Although correct cycling of neuronal membrane proteins is essential for neurite outgrowth and synaptic plasticity, neuron-specific proteins of the implicated endosomes have not been characterized. Here we show that a previously cloned, developmentally regulated, neuronal protein of unknown function binds to syntaxin 13. We propose to name this protein neuron-enriched endosomal protein of 21 kD (NEEP21), because it is colocalized with transferrin receptors, internalized transferrin (Tf), and Rab4. In PC12 cells, NEEP21 overexpression accelerates Tf internalization and recycling, whereas its down-regulation strongly delays Tf recycling. In primary neurons, NEEP21 is localized to the somatodendritic compartment, and, upon N-methyl-d-aspartate (NMDA) stimulation, the alpha-amino-3-hydroxy-5-methyl-4-isoxazolepropionate receptor subunit GluR2 is internalized into NEEP21-positive endosomes. NEEP21 down-regulation retards recycling of GluR1 to the cell surface after NMDA stimulation of hippocampal neurons. In summary, NEEP21 is a neuronal protein that is localized to the early endosomal pathway and is necessary for correct receptor recycling in neurons.
Endosomes are key sorting organelles in eukaryotic cells. Because they receive endocytosed lipids and proteins from the plasma membrane they are directly involved in its remodeling. Endocytic vesicles fuse with early endosomes (EEs)*. There, molecules are directed either to late endosomes for degradation, or are recycled back to the plasma membrane via a direct route or indirectly through tubular vesicular recycling endosomes (REs) (Gruenberg and Maxfield, 1995). Although the precise steps involved are still elusive, members of the Rab family of small GTPases can demarcate subdomains of the engaged endosomes, as they are implicated in specific endosomal trafficking steps (Gorvel et al., 1991; van der Sluijs et al., 1992; Ullrich et al., 1996; Trischler et al., 1999; Sonnichsen et al., 2000).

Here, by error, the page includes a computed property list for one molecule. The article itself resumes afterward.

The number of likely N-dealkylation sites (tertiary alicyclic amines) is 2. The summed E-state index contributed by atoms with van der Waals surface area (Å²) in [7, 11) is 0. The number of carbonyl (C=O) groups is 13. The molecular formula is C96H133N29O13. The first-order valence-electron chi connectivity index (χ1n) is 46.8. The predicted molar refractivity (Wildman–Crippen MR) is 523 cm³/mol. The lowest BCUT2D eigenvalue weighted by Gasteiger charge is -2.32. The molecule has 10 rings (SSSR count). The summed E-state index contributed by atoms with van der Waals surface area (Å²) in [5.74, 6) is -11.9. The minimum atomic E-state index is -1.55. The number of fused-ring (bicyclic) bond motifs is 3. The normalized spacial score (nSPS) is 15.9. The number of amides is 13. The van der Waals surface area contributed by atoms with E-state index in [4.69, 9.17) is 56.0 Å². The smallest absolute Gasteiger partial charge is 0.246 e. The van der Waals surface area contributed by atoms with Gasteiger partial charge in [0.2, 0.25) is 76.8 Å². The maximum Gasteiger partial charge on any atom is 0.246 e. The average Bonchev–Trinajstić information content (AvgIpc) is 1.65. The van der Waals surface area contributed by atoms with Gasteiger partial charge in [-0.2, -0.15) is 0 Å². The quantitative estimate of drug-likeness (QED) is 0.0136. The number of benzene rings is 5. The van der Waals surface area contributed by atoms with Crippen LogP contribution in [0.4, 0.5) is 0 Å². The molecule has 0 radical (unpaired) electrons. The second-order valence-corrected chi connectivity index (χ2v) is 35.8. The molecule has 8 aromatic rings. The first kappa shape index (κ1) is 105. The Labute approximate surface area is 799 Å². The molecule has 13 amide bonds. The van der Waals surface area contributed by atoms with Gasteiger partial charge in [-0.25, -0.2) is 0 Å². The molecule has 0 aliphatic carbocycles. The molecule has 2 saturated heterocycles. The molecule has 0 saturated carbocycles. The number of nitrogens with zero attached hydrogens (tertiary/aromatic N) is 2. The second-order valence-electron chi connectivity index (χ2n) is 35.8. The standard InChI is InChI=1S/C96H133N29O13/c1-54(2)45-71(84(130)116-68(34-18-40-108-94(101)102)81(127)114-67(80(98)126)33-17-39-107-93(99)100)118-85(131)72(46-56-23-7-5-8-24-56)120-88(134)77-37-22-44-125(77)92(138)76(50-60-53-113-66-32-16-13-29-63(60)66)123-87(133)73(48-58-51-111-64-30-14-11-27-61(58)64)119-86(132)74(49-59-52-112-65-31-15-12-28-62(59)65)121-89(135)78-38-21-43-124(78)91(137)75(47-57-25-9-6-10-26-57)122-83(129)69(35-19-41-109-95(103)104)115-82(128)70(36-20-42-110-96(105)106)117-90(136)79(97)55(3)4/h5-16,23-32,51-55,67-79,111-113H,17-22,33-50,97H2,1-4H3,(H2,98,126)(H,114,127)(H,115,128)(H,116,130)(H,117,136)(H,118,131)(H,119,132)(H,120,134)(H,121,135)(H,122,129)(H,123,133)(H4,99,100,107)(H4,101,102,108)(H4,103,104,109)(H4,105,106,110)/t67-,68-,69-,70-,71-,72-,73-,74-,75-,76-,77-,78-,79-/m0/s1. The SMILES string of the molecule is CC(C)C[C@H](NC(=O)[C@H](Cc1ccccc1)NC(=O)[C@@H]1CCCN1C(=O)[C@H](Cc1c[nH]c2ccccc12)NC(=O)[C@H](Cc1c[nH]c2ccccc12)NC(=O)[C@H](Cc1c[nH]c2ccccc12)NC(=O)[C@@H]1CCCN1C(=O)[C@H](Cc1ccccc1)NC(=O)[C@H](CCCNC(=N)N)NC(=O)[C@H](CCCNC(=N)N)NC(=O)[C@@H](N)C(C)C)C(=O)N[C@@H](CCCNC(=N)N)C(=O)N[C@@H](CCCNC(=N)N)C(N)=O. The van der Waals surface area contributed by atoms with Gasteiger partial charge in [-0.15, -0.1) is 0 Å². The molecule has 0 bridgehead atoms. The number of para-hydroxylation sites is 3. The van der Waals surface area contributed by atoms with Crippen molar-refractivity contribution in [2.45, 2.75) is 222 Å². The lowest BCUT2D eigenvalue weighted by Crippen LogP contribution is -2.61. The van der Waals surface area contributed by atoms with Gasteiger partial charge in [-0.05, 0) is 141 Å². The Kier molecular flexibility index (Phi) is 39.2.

Internalization and insertion of membrane proteins in a temporally and spatially ordered manner is extremely important during neuronal differentiation and in adult neurons. Endosomal organelles have been identified in growth cones of developing neurons (Dailey and Bridgman, 1993; Diefenbach et al., 1999). The role of endosomal protein recycling for signal transduction during development has been shown in a number of cases, including the cell adhesion molecule L1 (Kamiguchi and Lemmon, 2000) and the high-affinity nerve growth factor receptor TrkA (Grimes et al., 1996). Likewise, γ-aminobutyric acid receptors (Wan et al., 1997) are recruited from internal compartments during insulin stimulation in adult neurons. In addition, recent studies indicate a rapid alpha-amino-3-hydroxy-5-methyl-4-isoxazolepropionate (AMPA) receptor cycling through endosomes during synaptic transmission and plasticity (Carroll et al., 1999; Beatti et al., 2000; Ehlers, 2000; Lin et al., 2000), and a switch between different AMPA receptor subunits during synaptogenesis (Pickard et al., 2000; Zhu et al., 2000).
Endosomal trafficking implies docking and fusion of transport vesicles. This depends on SNARE (Rothman, 1994). Syntaxin 13 is a SNARE localized to REs (Prekeris et al., 1998; Tang et al., 1998; Hirling et al., 2000). Antibody blocking of syntaxin 13 in permeabilized cells inhibited transferrin (Tf) release, suggesting that it acts on a recycling compartment (Prekeris et al., 1998). Such antibodies also inhibited in vitro EE fusion, and syntaxin 13 forms a complex with the Rab5 effector proteins EEA1 and Rabaptin-5 (McBride et al., 1999). We have previously identified syntaxin 13 from early postnatal brain as a copurifying band on an anti–SNAP-25 immunocolumn. We have also shown that syntaxin 13 is strongly expressed in developing brain and enhances neurite outgrowth in PC12 cells (Hirling et al., 2000), suggesting an important role of the endocytic pathway during neuronal development.
Despite the morphological characterization of endosomes in neurons and their importance in receptor cycling, little is known about specific neuronal proteins involved in this process. The strong expression of syntaxin 13 during development and its outgrowth-enhancing effect prompted us to search for syntaxin 13–binding proteins from developing brain. Here we describe that neuron-enriched endosomal protein of 21 kD (NEEP21) is in a complex with syntaxin 13. NEEP21 has previously been cloned as a neuron-enriched, developmentally regulated membrane protein called 1A75 (Sutcliffe et al., 1983) or p21 (Saberan-Djoneidi et al., 1998) whose function has been unknown. We now show that it localizes to Rab4-positive endosomes in the somatodendritic neuronal compartment. Its overexpression accelerates, whereas down-regulation strongly delays Tf and L1 recycling. Finally, we also show that upon N-methyl-d-aspartate (NMDA) stimulation of hippocampal neurons, AMPA receptors are internalized into NEEP21-positive compartments, and that recycling of AMPA receptors is delayed by NEEP21 down-regulation.